The statement “...and their works do follow them,” reminds us that for them, as for us, and for believers of every age, there will be a full recompense of every work done for the Lord’s glory.
14:14. “And I looked, and behold a white cloud, and upon the cloud one sat like unto the Son of man, having on his head a golden crown, and in his hand a sharp sickle.”
There is no question that this is a figure of the Lord Himself preparatory to His return to end the Tribulation, and inaugurate His millennial kingdom. There are frequent references to clouds in connection with Christ, e.g., on the mount of transfiguration, “a bright cloud overshadowed them: and behold a voice out of the cloud, which said, This is my beloved Son, in whom I am well pleased; hear ye him (Mt 17:5). At His ascension, “He was taken up; and a cloud received him out of their sight” (Ac 1:9); and in relation to His return in glory to reign, it is written, “and they shall see the Son of man coming in the clouds of heaven with power and great glory” (Mt 24:30). In the present instance, the white color of the cloud points to the spotless righteousness of Him Who is coming to judge the world.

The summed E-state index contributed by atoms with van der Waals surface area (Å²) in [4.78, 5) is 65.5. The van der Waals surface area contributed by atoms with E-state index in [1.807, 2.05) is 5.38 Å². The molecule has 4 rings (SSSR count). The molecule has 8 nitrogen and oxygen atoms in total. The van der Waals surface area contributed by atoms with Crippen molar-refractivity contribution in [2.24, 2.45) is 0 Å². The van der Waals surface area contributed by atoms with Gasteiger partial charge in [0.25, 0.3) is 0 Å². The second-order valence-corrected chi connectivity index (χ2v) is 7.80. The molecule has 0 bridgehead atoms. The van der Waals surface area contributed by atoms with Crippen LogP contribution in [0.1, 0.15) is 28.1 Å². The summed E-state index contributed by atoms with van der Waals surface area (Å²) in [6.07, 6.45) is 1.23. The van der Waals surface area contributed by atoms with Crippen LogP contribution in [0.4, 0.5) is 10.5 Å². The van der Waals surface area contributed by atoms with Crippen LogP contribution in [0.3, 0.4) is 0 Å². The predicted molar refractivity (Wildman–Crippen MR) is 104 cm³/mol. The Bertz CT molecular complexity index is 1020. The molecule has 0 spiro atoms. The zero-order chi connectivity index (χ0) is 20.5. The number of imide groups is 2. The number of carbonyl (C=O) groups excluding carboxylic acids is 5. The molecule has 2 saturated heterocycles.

The crown upon His head declares that He is returning to reign. That His return will be accompanied by judgment is assured by the mention of the sharp sickle in His hand, for the sickle is peculiarly the instrument associated with harvest, the time which is itself symbolic of judgment, see Mt 13:37-43. Joel 3:12-13 furnishes further assurance that this is descriptive of the judgments that will accompany the Lord’s return to end the Tribulation and begin His millennial reign, “Let the heathen be wakened, and come up to the valley of Jehoshaphat: for there will I sit to judge all the heathen round about. Put ye in the sickle, for the harvest is ripe: come, get you down; for the press is full, the fats overflow; for their wickedness is great.”
14:15. “And another angel came out of the temple crying with a loud voice to him that sat on the cloud, Thrust in thy sickle, and reap: for the time is come for thee to reap; for the harvest of the earth is ripe.”